Gas-phase alkali-metal halide dissociation is influenced by the
crossing of the covalent and ionic potential-energy surfaces at a
certain internuclear separation, leading to interesting dynamical
effects. The dissociation fragments for e.g. NaI may
be trapped in a well formed by the avoided crossing of the covalent
and ionic surfaces, and then undergo a non-adiabatic curve crossing
transition to form atomic products. On the other hand, ionic products
are stabilized by a polar environment and might be energetically
accessible in solution. More generally, the photodissociation dynamics
could be influenced by the solvent. A theoretical study of NaI
photodissociation in a weakly polar solvent is presented here to
explore the mechanism and timescale by which the ions are produced
subsequent to photoexcitation. A solution-phase valence-bond resonance
theory predicts that the diabatic ionic and covalent solution Gibbs
free energy curves do not cross in the equilibrium solvation regime,
such that atomic products would result. When considering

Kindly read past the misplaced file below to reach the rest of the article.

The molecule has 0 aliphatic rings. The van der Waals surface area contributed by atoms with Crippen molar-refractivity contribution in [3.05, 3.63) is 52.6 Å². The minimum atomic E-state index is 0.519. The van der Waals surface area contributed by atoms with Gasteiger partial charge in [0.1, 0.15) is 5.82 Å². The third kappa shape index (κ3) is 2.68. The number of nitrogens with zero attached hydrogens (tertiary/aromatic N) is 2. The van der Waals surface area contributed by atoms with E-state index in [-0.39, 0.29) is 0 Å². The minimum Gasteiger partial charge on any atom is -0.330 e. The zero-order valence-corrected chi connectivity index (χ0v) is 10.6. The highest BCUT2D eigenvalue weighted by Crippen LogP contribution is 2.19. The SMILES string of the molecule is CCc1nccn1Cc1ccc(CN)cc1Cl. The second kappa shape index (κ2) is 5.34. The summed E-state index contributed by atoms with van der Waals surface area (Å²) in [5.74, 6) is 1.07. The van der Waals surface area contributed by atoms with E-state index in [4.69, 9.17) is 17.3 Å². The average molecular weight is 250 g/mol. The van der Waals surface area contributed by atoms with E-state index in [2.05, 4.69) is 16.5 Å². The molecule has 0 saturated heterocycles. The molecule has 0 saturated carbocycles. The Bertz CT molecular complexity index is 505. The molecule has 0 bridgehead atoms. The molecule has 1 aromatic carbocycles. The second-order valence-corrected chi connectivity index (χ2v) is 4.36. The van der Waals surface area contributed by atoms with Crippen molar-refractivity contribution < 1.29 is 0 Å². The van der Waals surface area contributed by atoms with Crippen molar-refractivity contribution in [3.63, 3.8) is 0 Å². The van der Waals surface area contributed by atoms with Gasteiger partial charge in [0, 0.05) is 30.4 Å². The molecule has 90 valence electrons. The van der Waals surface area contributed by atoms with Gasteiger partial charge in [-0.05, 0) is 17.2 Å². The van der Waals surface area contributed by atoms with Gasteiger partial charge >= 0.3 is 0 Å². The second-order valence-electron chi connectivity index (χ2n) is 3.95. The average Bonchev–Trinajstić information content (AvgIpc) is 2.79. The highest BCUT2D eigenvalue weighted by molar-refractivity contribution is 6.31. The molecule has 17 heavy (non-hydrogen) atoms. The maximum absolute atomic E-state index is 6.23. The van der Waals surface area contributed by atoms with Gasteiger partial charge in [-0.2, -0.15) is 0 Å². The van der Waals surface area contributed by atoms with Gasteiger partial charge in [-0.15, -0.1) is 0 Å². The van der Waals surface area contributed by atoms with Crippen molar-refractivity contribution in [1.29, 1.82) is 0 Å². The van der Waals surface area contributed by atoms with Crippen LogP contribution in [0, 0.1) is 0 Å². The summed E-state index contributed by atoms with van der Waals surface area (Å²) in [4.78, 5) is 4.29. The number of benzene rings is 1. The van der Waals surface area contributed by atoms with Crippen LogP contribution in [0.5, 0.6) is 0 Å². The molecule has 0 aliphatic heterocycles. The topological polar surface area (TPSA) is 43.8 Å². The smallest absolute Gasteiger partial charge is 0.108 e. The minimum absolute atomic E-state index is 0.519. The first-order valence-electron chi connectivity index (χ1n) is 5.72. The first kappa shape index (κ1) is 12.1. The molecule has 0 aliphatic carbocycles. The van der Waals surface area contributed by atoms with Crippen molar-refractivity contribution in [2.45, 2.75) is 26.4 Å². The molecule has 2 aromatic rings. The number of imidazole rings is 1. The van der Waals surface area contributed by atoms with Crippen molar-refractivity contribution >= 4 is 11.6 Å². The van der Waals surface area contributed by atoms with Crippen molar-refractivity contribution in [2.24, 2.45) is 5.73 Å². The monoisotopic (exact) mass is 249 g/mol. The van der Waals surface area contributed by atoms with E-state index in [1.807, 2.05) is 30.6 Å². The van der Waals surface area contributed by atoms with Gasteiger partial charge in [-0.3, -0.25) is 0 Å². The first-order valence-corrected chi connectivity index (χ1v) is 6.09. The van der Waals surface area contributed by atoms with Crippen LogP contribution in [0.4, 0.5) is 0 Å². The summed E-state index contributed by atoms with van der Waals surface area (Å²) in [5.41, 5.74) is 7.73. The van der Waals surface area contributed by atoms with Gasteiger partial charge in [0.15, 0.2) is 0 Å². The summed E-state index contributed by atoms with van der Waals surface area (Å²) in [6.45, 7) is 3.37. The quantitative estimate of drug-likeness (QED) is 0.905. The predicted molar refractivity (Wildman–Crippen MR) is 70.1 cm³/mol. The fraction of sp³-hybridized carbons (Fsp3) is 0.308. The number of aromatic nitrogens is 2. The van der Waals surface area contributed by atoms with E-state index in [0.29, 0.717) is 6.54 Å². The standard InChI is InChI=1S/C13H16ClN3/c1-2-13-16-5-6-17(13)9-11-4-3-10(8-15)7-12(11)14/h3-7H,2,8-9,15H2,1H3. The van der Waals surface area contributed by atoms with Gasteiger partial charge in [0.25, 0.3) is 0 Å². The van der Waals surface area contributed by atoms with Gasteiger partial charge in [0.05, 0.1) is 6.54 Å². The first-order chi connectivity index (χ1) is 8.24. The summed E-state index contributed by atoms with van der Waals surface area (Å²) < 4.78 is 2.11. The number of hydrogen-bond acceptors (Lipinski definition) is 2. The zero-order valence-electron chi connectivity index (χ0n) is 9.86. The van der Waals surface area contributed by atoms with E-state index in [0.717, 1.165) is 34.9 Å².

non-equilibrium solvation and dynamical effects, the theory indicates
the short-time dissociation products in solution to be atoms, but that
on the ms timescale they could convert to ions by activated inverted
regime electron transfer (ET). However, the radiative lifetime is
estimated to be much shorter (≈ns) than this timescale, so that in
fact no excited state ET is expected. Instead, the formation of ions
proceeds by radiative deactivation of the photoexcited NaI and is
followed by ionic recombination on the ground-state surface.
Nevertheless it is estimated that the photodissociation of NaI in
small clusters may proceed via activated ET and lead to some
ionic dissociation products.
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